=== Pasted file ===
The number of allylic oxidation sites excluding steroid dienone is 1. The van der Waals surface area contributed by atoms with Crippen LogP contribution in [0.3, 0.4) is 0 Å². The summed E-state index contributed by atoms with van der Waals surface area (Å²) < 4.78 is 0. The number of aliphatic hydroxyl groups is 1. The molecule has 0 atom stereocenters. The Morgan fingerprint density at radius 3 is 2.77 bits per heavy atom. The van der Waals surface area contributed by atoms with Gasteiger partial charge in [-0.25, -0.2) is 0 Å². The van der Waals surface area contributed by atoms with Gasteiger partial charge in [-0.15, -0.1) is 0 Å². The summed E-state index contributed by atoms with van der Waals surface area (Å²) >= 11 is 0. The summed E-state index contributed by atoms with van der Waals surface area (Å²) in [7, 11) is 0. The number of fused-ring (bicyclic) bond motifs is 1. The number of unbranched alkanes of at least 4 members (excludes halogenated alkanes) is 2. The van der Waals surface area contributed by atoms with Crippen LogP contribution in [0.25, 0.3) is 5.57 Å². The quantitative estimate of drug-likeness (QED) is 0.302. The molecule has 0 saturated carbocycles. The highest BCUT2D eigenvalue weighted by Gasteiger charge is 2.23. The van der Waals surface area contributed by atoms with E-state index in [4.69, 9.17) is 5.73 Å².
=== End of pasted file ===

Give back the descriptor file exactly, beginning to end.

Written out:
The number of allylic oxidation sites excluding steroid dienone is 1. The van der Waals surface area contributed by atoms with Crippen LogP contribution in [0.3, 0.4) is 0 Å². The summed E-state index contributed by atoms with van der Waals surface area (Å²) < 4.78 is 0. The number of aliphatic hydroxyl groups is 1. The molecule has 0 atom stereocenters. The Morgan fingerprint density at radius 3 is 2.77 bits per heavy atom. The van der Waals surface area contributed by atoms with Gasteiger partial charge in [-0.25, -0.2) is 0 Å². The van der Waals surface area contributed by atoms with Gasteiger partial charge in [-0.15, -0.1) is 0 Å². The summed E-state index contributed by atoms with van der Waals surface area (Å²) >= 11 is 0. The summed E-state index contributed by atoms with van der Waals surface area (Å²) in [7, 11) is 0. The number of fused-ring (bicyclic) bond motifs is 1. The number of unbranched alkanes of at least 4 members (excludes halogenated alkanes) is 2. The van der Waals surface area contributed by atoms with Crippen LogP contribution in [0.25, 0.3) is 5.57 Å². The quantitative estimate of drug-likeness (QED) is 0.302. The molecule has 0 saturated carbocycles. The highest BCUT2D eigenvalue weighted by Gasteiger charge is 2.23. The van der Waals surface area contributed by atoms with E-state index in [4.69, 9.17) is 5.73 Å².